The accolades tower high for Charlie Palmer, a culinary legend who was one of the first “celebrity chefs.”
Starting with his first restaurant, Aureole,
on the Upper East Side of Manhattan, Palmer
soon after opened Metrazur in the city’s
Grand Central Terminal, followed by another
Aureole, in Las Vegas, and then Charlie
Palmer Steak in Washington, D.C. A two-time
James Beard Award winner—among many
other professional accomplishments—au-
thor of six cookbooks and a frequent guest on
NBC’s Today Show, the celebrated chef’s em-
pire now stands at 14 venues, including three
boutique hotels that cater to small meetings.
But it’s the chef-driven hotel concept that
truly sets him apart.
“I’m somewhat unique,” Palmer said.
“If you look at Europe and other places
it’s certainly not unheard of, such as in
Burgundy [France], where chefs may have
expanded from a restaurant to an inn and
then a hotel. It’s a natural progression. We
look at all aspects, from how comfortable
the pillow is to how good the soup is to how
good the bacon is in the morning.”
Palmer’s culinary style is termed American
Progressive Cuisine, a farm-to-table concept
he describes as “bold, dynamic flavors and
unexpected combinations built on a founda-
tion of classical French technique.”
Palmer’s group-dining philosophy is re-
flected in the individual flavor of his restau-
rants and hotels, where each property
offers a unique style that eschews the cook-
ie-cutter qualities many of his colleagues
have found successful.
“Groups don’t want the same-old, same-
old,” he said. “They want something different
all of the time. It’s not just another meeting—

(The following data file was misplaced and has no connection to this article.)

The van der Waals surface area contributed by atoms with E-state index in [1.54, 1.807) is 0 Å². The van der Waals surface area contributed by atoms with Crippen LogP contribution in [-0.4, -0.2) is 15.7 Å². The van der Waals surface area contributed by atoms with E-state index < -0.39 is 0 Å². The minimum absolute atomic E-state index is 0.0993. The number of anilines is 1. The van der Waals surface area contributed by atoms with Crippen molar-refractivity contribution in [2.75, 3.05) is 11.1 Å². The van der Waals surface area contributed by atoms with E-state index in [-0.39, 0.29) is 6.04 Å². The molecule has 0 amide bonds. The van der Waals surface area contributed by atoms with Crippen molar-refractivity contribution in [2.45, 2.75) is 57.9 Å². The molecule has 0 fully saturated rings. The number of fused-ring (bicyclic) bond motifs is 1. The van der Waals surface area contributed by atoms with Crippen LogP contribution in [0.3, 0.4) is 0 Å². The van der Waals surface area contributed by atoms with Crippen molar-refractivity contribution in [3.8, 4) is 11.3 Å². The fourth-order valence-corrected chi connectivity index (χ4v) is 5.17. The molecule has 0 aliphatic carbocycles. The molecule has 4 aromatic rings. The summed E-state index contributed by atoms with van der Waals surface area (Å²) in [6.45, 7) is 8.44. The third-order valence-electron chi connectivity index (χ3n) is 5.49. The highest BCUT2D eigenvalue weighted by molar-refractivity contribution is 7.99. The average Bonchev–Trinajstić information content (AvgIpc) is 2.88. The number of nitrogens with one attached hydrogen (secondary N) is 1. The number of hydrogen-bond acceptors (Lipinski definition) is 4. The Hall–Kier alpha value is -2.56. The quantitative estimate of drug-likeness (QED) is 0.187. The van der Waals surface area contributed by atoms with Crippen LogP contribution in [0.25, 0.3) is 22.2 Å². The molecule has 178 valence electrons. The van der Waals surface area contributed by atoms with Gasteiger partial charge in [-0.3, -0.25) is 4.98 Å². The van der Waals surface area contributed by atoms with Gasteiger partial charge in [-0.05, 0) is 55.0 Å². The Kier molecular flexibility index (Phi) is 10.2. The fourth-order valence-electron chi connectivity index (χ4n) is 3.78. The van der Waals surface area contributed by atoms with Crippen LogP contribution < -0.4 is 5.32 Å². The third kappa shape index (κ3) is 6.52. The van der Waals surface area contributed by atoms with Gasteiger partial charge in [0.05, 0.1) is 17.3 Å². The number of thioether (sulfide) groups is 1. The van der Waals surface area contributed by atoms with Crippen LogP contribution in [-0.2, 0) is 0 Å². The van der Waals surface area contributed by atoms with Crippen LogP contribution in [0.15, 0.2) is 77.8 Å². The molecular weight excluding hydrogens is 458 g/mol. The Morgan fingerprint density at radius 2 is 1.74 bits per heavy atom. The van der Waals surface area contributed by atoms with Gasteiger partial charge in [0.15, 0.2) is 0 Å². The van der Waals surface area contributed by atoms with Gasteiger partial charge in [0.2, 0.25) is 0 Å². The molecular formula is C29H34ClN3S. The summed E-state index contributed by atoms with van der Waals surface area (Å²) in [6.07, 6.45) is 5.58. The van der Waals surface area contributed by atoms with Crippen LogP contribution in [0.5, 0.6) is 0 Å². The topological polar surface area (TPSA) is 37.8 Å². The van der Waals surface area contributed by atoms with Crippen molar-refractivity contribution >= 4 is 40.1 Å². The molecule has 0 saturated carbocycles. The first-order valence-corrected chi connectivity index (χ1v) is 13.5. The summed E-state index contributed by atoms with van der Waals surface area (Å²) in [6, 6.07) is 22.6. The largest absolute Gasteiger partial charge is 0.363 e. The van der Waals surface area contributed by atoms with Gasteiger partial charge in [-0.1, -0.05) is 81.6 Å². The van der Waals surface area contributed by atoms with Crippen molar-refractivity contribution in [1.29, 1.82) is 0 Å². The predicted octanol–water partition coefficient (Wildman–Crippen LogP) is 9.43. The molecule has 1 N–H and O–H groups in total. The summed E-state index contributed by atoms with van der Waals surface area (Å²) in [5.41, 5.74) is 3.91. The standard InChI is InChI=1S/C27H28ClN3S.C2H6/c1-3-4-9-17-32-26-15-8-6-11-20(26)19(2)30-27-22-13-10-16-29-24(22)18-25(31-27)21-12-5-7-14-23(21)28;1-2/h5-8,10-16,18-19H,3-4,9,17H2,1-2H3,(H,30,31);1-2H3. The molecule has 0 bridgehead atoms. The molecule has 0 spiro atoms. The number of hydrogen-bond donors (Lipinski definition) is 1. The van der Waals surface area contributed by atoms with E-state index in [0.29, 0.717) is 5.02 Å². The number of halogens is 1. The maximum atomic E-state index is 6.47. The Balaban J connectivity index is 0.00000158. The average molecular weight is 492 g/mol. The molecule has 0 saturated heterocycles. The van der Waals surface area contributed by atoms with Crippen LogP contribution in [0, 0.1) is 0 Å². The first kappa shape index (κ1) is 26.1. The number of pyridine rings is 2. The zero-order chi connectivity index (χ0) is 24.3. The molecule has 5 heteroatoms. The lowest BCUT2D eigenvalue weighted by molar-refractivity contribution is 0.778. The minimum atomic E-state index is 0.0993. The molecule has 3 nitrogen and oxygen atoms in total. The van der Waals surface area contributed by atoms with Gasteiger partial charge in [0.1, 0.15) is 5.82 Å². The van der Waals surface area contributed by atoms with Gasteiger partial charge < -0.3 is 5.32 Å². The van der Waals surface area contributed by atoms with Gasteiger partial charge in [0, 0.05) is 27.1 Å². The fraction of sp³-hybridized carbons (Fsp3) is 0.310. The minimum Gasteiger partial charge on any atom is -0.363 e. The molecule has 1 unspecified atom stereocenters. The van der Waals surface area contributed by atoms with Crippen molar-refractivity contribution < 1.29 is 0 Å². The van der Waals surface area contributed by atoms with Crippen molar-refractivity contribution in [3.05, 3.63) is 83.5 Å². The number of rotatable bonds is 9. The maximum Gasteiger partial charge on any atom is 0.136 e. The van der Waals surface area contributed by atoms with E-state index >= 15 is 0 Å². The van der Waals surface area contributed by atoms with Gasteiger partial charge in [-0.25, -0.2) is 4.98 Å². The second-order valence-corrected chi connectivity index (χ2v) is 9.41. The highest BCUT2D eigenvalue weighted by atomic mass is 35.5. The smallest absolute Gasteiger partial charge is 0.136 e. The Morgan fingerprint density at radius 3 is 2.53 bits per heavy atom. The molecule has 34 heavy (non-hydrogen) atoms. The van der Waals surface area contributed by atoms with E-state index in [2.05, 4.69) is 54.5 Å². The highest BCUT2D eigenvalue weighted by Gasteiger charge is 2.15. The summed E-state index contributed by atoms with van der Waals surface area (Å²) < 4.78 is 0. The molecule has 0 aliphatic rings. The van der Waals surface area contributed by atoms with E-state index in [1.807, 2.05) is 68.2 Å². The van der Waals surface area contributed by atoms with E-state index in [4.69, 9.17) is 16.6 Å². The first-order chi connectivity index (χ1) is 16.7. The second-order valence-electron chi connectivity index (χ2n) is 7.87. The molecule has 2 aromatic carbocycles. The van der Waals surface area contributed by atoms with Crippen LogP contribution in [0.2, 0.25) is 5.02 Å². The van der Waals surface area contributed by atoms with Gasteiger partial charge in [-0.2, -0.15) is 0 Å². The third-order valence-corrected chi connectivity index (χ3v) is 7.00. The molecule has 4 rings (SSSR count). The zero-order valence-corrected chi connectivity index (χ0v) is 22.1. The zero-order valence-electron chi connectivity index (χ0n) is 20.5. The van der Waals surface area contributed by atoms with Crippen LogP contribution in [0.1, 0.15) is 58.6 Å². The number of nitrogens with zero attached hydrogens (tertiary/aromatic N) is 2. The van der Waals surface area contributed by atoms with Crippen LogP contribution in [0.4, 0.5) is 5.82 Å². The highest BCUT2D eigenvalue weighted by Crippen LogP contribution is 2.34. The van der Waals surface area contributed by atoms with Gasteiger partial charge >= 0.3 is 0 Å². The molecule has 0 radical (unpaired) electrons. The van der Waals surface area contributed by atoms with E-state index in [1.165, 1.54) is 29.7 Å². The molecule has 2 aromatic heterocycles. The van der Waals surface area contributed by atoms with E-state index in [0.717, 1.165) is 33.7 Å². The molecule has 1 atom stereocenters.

it’s special. We’ve done everything from in-
teractive cooking classes and teambuilding to
interactive tastings, such as bourbon tastings
and creative cocktail-making.”
Palmer stressed that meeting planners
should be a forceful advocate in order to
ensure their group has a unique experience.
“Be demanding—look for creativity and
expect that,” he said. “If someone’s in the
business of creating great meetings, then
they have to push the envelope—push for
what they want. It’s more than picking up
the phone and saying, ‘I have a meeting for
40 people and I need this and this and this.’
Look to the property for creativity.”
His three boutique hotels in the Greater
San Francisco Bay Area, Sonoma County’s
Harvest Inn, with 10 indoor and outdoor
meeting spaces surrounded by redwood
groves and vineyards; St. Helena’s Harvest
Inn, with four spaces; and San Francisco’s
Mystic, offering a speakeasy style and a
smaller amount of meeting space, epito-
mize his chef-driven concept that aims to
offer attendees a savory respite from the
seriousness of meetings.
But as an intrepid hospitality industry
entrepreneur, one may be tempted
to ask Palmer how he would describe
himself. Is he a chef or a hotelier?
“I am a chef,” he answered emphatically, and then quickly added, “I’m a
hotelier with a chef’s vision.”
YELLOW-EYE AND CHORIZO SOUP
CHARLIE PALMER // CHEF, HOTELIER
CHARLIE PALMER GROUP // NEW YORK // WWW.CHARLIEPALMER.COM
SERVES 6 TO 8
1 pound yellow-eye beans, rinsed
6 cloves garlic, peeled
4 sprigs fresh thyme
1 onion, chopped
Zest of 1 organic orange
Salt and pepper
¼ cup olive oil
½ pound Spanish chorizo cut
into small pieces
3 tbsp. chopped fresh
1 tsp. hot paprika
1. Place the beans in a large soup pot with cold water to cover and set aside to
soak for at least 6 hours or as long as overnight.
2. Drain well and return beans to pot. Add cold water to cover by at least 2 inches
and place over high heat. Bring to a boil and add the garlic, thyme, onion and
orange zest. Lower the heat and cook at a gentle simmer for about 1 hour.
Season with salt and pepper and continue to simmer for another 30 minutes or
until the beans are very tender. If necessary, add water to keep the broth very liquid.
4. Heat the olive oil in a large frying pan over medium heat. Add the chorizo and
fry, stirring frequently, for about 12 minutes or until almost crisp. Transfer the
chorizo to a double layer of paper towel to drain. Reserve the oil.
5. Remove and discard the thyme sprigs from the beans. Transfer the cooked
beans to a blender and process to a smooth puree. If the finished puree is too
thick, add either water or chicken stock to thin to a thick soup consistency.
6. Transfer the puree to a large saucepan. Stir in the parsley and paprika along
with the reserved chorizo and bring to a simmer.
7. Ladle soup into large shallow bowls, drizzle reserved chorizo oil over tops, and serve.